Construction lull creating savings for new projects
A lull in construction activity that’s being blamed on last week’s provincial election has helped two area municipalities save money on at least one planned project.
Tenders for paving the Burnt Timber Road have come in considerably under the $5.4 million budget, said Michael MacLean, Mountain View County’s new director of operations who started last month.
“When looking at $2.4 million (lower than budgeted), that is significant,” said MacLean.
He, along with the county’s director of corporate services, attributes the lower tenders to the provincial election called March 26.
“The province basically froze all their activity until after the election,” said MacLean.
That has created a surplus of contractors with manpower and equipment, said Div. 1 Coun. Kevin Good.
“It isn’t just one contractor, it’s across the province. They’re hungry, hungry, hungry,” said Good.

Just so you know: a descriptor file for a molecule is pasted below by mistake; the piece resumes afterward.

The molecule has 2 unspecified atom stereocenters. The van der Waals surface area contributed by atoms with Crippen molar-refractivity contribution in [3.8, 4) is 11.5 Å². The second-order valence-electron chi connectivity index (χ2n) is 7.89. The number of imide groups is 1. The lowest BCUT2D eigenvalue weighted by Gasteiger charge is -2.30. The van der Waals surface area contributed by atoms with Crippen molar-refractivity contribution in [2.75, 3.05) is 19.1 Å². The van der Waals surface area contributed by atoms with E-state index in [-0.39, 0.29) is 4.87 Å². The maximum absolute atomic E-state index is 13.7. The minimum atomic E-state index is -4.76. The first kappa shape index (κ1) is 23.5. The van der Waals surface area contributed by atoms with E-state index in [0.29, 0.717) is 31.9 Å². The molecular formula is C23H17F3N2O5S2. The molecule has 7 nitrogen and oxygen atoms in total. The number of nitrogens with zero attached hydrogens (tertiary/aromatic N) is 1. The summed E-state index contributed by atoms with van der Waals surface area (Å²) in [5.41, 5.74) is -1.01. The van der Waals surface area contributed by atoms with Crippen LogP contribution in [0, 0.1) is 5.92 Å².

Not all the cost savings from the lower tender for the Burnt Timber Road will go to Mountain View County, though.
The project is planned as a partnership with the MD of Bighorn and Shell Canada.
The road was originally constructed in 1989 as a partnership between the Province of Alberta, Shell Canada, Mountain View County, and the MD of Bighorn to provide access to the Burnt Timber Gas Plant.
Paved in 1991 to provide road ban-free access, the asphalt is showing distress and both municipalities have dedicated large amounts to its repair.
If it’s not repaved, operations services says a seasonal or even permanent ban may be required to protect the road.
The total cost of the project was budgeted at $5.4 million with Shell Canada footing $1.25 million of the bill, Mountain View County $904,500, the MD of Bighorn $548,000 and Resource Road grants from the province in the amount of $2.7 million.
Mountain View County councillors asked its administration last week to review other planned capital projects to see if any are “shovel ready” in order to capitalize on what Good called a unique situation.
“Don’t limit your suggestions in my opinion, to just the savings we’ve incurred on this resource road - make it broad,” said Good.
During a Policies and Priorities meeting last Wednesday, councillors discussed at least one road project that had been planned to take place over two years and wondered if it could be pushed back into one year.
Administration said it would review projects to see if there were other opportunities for cost savings.